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Experience-Weighted Attraction Learning in Games: A Unifying Approach

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Author Info

  • Camerer, Colin
  • Ho, Teck-Hua

Abstract

We describe a general model, 'experience-weighted attraction' (EWA) learning, which includes reinforcement learning and a class of weighted fictitious play belief models as special cases. In EWA, strategies have attractions which reflect prior predispositions, are updated based on payoff experience, and determine choice probabilities according to some rule (e.g., logit). A key feature is a parameter δ which weights the strength of hypothetical reinforcement of strategies which were not chosen according to the payoff they would have yielded. When δ = 0 choice reinforcement results. When δ = 1, levels of reinforcement of strategies are proportional to expected payoffs given beliefs based on past history. Another key feature is the growth rates of attractions. The EWA model controls the growth rates by two decay parameters, φ and ρ, which depreciate attractions and amount of experience separately. When φ = ρ belief-based models result; when ρ = 0 choice reinforcement results. Using three data sets, parameter estimates of the model were calibrated on part of the data and used to predict the rest. Estimates of δ are generally around .50, φ around 1, and ρ varies from 0 to φ. Choice reinforcement models often outperform belief-based models in the calibration phase and underperform in out-of-sample validation. Both special cases are generally rejected in favor of EWA, though sometimes belief models do better. EWA is able to combine the best features of both approaches, allowing attractions to begin and grow exibly as choice reinforcement does, but reinforcing unchosen strategies substantially as belief-based models implicitly do.

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File URL: http://www.hss.caltech.edu/SSPapers/wp1003.pdf
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Bibliographic Info

Paper provided by California Institute of Technology, Division of the Humanities and Social Sciences in its series Working Papers with number 1003.

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Length: 42 pages
Date of creation: Mar 1997
Date of revision:
Handle: RePEc:clt:sswopa:1003

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Postal: Working Paper Assistant, Division of the Humanities and Social Sciences, 228-77, Caltech, Pasadena CA 91125
Phone: 626 395-4065
Fax: 626 405-9841
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Web page: http://www.hss.caltech.edu/ss

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Postal: Working Paper Assistant, Division of the Humanities and Social Sciences, 228-77, Caltech, Pasadena CA 91125
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Related research

Keywords: Learning; behavioral game theory; reinforcement learning; fictitious play;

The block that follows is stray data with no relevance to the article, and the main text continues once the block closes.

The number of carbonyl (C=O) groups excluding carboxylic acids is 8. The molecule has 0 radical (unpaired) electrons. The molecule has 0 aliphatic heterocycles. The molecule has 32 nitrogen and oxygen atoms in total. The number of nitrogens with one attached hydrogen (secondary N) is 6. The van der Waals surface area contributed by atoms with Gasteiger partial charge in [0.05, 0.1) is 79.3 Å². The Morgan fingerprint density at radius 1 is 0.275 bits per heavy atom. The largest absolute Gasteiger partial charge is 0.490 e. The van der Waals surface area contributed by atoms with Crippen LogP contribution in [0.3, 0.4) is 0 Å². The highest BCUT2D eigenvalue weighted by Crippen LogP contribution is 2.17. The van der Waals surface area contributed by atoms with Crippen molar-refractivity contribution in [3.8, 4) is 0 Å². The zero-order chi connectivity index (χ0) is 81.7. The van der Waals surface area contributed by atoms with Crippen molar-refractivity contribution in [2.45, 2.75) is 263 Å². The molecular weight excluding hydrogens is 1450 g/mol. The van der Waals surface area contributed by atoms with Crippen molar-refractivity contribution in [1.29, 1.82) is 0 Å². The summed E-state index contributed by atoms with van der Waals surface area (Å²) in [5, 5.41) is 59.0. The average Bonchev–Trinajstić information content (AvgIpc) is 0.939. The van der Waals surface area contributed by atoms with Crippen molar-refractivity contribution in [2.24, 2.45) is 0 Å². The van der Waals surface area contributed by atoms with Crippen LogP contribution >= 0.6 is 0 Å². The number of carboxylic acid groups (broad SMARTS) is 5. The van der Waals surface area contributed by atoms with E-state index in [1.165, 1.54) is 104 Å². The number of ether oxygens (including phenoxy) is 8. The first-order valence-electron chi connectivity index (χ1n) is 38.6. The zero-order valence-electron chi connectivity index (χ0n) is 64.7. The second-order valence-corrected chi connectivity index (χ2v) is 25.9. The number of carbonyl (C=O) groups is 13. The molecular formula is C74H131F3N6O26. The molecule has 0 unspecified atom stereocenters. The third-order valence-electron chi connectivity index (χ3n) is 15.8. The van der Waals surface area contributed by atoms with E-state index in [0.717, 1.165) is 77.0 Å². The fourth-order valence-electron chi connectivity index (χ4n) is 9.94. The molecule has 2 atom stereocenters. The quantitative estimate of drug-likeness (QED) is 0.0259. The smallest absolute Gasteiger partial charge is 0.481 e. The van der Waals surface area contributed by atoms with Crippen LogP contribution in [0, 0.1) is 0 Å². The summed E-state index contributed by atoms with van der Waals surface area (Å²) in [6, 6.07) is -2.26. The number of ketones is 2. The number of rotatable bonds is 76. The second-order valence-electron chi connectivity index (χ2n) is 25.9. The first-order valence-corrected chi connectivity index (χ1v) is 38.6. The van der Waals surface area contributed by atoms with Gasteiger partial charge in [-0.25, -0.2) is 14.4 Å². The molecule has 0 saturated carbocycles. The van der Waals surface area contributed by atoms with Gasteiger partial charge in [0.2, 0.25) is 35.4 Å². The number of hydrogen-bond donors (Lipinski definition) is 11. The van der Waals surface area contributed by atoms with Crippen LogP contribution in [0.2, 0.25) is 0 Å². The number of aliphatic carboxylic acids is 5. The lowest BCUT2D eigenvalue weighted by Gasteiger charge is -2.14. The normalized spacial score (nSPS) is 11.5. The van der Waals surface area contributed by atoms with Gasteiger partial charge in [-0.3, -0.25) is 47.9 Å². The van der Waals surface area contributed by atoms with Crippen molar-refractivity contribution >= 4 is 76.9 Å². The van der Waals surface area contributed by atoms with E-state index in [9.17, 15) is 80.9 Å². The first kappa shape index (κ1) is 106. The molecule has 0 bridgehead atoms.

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Citations

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Cited by:
  1. M. Bigoni & M. Fort, 2013. "Information and Learning in Oligopoly: an Experiment," Working Papers wp860, Dipartimento Scienze Economiche, Universita' di Bologna.
  2. Charness, Gary & Levin, Dan, 2003. "When Optimal Choices Feel Wrong: A Laboratory Study of Bayesian Updating, Complexity, and Affect," University of California at Santa Barbara, Economics Working Paper Series qt7g63k28w, Department of Economics, UC Santa Barbara.
  3. A. Shorrocks & T. Hens & H. Gottinger & S. Reichelstein & B. Kuon & M. Frenkel & R. Braun & R. Noll & Y. Xu, 1997. "Book Reviews," Journal of Economics, Springer, vol. 66(3), pages 308-328, October.
    • T. Hutchison & I. Pellengahr & K. Podczeck & R. Noll & I. Vogelsang & B. Mitchell & S. Martin & J. Mairesse, 1994. "Book review," Journal of Economics, Springer, vol. 59(3), pages 325-349, October.
  4. Richard, Jean-François, 2000. "Conférence François-Albert Angers (1999). Enchères : théorie économique et réalité," L'Actualité Economique, Société Canadienne de Science Economique, vol. 76(2), pages 173-198, juin.
  5. Antonio Cabrales & Rosemarie Nagel & Roc Armenter, 2007. "Equilibrium selection through incomplete information in coordination games: an experimental study," Experimental Economics, Springer, vol. 10(3), pages 221-234, September.
  6. Blume, A. & DeJong, D.V. & Neumann, G. & Savin, N.E., 2000. "Learning and Communication in Sender-Reciever Games: An Economic Investigation," Discussion Paper 2000-09, Tilburg University, Center for Economic Research.
  7. Brit Grosskopf, 2003. "Reinforcement and Directional Learning in the Ultimatum Game with Responder Competition," Experimental Economics, Springer, vol. 6(2), pages 141-158, October.

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